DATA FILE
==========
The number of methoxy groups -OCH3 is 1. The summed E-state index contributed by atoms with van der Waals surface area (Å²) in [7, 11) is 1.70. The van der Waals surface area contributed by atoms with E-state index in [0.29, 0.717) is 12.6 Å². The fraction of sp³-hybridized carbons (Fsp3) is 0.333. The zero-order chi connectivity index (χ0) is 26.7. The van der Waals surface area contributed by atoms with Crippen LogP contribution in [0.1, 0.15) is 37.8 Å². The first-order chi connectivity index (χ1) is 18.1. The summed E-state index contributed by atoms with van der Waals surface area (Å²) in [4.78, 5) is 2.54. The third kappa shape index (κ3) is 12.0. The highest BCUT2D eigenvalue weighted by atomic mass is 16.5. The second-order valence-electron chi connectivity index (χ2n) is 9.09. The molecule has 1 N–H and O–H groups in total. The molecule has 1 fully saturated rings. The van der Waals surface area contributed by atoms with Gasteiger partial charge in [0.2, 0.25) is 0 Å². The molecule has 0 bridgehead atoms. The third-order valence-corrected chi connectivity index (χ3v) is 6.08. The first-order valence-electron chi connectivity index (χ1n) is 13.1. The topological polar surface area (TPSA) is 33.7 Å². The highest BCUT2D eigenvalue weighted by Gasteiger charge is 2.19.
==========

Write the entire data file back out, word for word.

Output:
The number of methoxy groups -OCH3 is 1. The summed E-state index contributed by atoms with van der Waals surface area (Å²) in [7, 11) is 1.70. The van der Waals surface area contributed by atoms with E-state index in [0.29, 0.717) is 12.6 Å². The fraction of sp³-hybridized carbons (Fsp3) is 0.333. The zero-order chi connectivity index (χ0) is 26.7. The van der Waals surface area contributed by atoms with Crippen LogP contribution in [0.1, 0.15) is 37.8 Å². The first-order chi connectivity index (χ1) is 18.1. The summed E-state index contributed by atoms with van der Waals surface area (Å²) in [4.78, 5) is 2.54. The third kappa shape index (κ3) is 12.0. The highest BCUT2D eigenvalue weighted by atomic mass is 16.5. The second-order valence-electron chi connectivity index (χ2n) is 9.09. The molecule has 1 N–H and O–H groups in total. The molecule has 1 fully saturated rings. The van der Waals surface area contributed by atoms with Gasteiger partial charge in [0.2, 0.25) is 0 Å². The molecule has 0 bridgehead atoms. The third-order valence-corrected chi connectivity index (χ3v) is 6.08. The first-order valence-electron chi connectivity index (χ1n) is 13.1. The topological polar surface area (TPSA) is 33.7 Å². The highest BCUT2D eigenvalue weighted by Gasteiger charge is 2.19.